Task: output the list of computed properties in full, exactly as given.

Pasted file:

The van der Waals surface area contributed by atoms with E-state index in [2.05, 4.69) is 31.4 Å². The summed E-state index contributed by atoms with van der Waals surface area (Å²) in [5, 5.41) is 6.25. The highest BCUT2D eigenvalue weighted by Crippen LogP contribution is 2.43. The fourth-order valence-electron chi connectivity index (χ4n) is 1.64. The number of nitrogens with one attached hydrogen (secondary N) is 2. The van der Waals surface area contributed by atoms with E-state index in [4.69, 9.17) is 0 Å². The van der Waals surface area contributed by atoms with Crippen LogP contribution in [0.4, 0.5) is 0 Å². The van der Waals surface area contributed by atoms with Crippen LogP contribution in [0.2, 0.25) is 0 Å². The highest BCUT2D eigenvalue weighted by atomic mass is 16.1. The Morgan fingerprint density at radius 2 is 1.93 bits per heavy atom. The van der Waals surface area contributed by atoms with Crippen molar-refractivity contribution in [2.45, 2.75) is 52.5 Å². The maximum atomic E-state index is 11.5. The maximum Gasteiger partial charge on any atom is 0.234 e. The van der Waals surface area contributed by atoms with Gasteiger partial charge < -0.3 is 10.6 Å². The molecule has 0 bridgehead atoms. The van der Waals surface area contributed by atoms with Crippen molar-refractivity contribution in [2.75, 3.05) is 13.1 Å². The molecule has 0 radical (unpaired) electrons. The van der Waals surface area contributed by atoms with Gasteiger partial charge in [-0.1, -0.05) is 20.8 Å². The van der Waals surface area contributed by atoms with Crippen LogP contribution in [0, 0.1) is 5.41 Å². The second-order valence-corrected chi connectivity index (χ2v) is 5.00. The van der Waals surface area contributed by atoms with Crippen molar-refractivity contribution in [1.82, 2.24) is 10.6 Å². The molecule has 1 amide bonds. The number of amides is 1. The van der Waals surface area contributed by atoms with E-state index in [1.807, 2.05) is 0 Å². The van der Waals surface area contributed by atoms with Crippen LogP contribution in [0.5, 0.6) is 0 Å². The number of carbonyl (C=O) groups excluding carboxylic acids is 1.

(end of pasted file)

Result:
The van der Waals surface area contributed by atoms with E-state index in [2.05, 4.69) is 31.4 Å². The summed E-state index contributed by atoms with van der Waals surface area (Å²) in [5, 5.41) is 6.25. The highest BCUT2D eigenvalue weighted by Crippen LogP contribution is 2.43. The fourth-order valence-electron chi connectivity index (χ4n) is 1.64. The number of nitrogens with one attached hydrogen (secondary N) is 2. The van der Waals surface area contributed by atoms with E-state index in [4.69, 9.17) is 0 Å². The van der Waals surface area contributed by atoms with Crippen LogP contribution in [0.4, 0.5) is 0 Å². The van der Waals surface area contributed by atoms with Crippen LogP contribution in [0.2, 0.25) is 0 Å². The highest BCUT2D eigenvalue weighted by atomic mass is 16.1. The Morgan fingerprint density at radius 2 is 1.93 bits per heavy atom. The van der Waals surface area contributed by atoms with Crippen molar-refractivity contribution in [2.45, 2.75) is 52.5 Å². The maximum atomic E-state index is 11.5. The maximum Gasteiger partial charge on any atom is 0.234 e. The van der Waals surface area contributed by atoms with Gasteiger partial charge < -0.3 is 10.6 Å². The molecule has 0 bridgehead atoms. The van der Waals surface area contributed by atoms with Crippen molar-refractivity contribution in [2.75, 3.05) is 13.1 Å². The molecule has 0 radical (unpaired) electrons. The van der Waals surface area contributed by atoms with Gasteiger partial charge in [-0.1, -0.05) is 20.8 Å². The van der Waals surface area contributed by atoms with Crippen LogP contribution in [0, 0.1) is 5.41 Å². The second-order valence-corrected chi connectivity index (χ2v) is 5.00. The van der Waals surface area contributed by atoms with Crippen molar-refractivity contribution in [1.82, 2.24) is 10.6 Å². The molecule has 1 amide bonds. The number of amides is 1. The van der Waals surface area contributed by atoms with E-state index in [1.807, 2.05) is 0 Å². The van der Waals surface area contributed by atoms with Crippen LogP contribution in [0.5, 0.6) is 0 Å². The number of carbonyl (C=O) groups excluding carboxylic acids is 1.